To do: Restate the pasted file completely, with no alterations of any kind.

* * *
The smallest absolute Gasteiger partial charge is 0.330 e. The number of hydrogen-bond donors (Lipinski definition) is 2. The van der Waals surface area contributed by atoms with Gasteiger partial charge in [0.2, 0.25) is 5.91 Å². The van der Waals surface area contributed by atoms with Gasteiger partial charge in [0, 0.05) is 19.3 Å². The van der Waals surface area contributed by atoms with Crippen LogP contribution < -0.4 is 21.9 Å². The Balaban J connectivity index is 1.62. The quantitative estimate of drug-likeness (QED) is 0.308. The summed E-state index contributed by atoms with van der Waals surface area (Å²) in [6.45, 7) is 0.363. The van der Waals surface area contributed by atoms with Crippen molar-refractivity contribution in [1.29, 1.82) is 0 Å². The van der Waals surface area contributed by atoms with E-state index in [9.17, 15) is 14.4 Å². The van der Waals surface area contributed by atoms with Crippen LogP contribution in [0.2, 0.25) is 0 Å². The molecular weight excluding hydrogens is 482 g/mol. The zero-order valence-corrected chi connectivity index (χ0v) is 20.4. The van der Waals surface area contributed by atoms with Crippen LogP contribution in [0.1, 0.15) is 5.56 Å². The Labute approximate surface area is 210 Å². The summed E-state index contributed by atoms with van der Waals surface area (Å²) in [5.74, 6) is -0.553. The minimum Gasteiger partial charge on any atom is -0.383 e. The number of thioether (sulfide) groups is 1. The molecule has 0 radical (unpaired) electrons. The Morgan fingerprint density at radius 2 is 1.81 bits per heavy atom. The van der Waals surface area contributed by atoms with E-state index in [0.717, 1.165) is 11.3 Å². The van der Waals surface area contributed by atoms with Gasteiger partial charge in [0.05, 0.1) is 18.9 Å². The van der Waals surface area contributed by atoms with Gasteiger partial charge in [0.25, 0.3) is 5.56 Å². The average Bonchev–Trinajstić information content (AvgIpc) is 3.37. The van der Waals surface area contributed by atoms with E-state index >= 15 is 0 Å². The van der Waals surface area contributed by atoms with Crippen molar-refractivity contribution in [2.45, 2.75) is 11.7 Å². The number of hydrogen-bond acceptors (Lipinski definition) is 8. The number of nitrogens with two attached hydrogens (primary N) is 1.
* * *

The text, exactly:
The smallest absolute Gasteiger partial charge is 0.330 e. The number of hydrogen-bond donors (Lipinski definition) is 2. The van der Waals surface area contributed by atoms with Gasteiger partial charge in [0.2, 0.25) is 5.91 Å². The van der Waals surface area contributed by atoms with Gasteiger partial charge in [0, 0.05) is 19.3 Å². The van der Waals surface area contributed by atoms with Crippen LogP contribution < -0.4 is 21.9 Å². The Balaban J connectivity index is 1.62. The quantitative estimate of drug-likeness (QED) is 0.308. The summed E-state index contributed by atoms with van der Waals surface area (Å²) in [6.45, 7) is 0.363. The van der Waals surface area contributed by atoms with Crippen molar-refractivity contribution in [1.29, 1.82) is 0 Å². The van der Waals surface area contributed by atoms with E-state index in [9.17, 15) is 14.4 Å². The van der Waals surface area contributed by atoms with Crippen LogP contribution in [0.2, 0.25) is 0 Å². The molecular weight excluding hydrogens is 482 g/mol. The zero-order valence-corrected chi connectivity index (χ0v) is 20.4. The van der Waals surface area contributed by atoms with Crippen LogP contribution in [0.1, 0.15) is 5.56 Å². The Labute approximate surface area is 210 Å². The summed E-state index contributed by atoms with van der Waals surface area (Å²) in [5.74, 6) is -0.553. The minimum Gasteiger partial charge on any atom is -0.383 e. The number of thioether (sulfide) groups is 1. The molecule has 0 radical (unpaired) electrons. The Morgan fingerprint density at radius 2 is 1.81 bits per heavy atom. The van der Waals surface area contributed by atoms with E-state index in [0.717, 1.165) is 11.3 Å². The van der Waals surface area contributed by atoms with Gasteiger partial charge in [0.05, 0.1) is 18.9 Å². The van der Waals surface area contributed by atoms with Gasteiger partial charge in [0.25, 0.3) is 5.56 Å². The average Bonchev–Trinajstić information content (AvgIpc) is 3.37. The van der Waals surface area contributed by atoms with E-state index >= 15 is 0 Å². The van der Waals surface area contributed by atoms with Crippen molar-refractivity contribution in [2.45, 2.75) is 11.7 Å². The number of hydrogen-bond acceptors (Lipinski definition) is 8. The number of nitrogens with two attached hydrogens (primary N) is 1.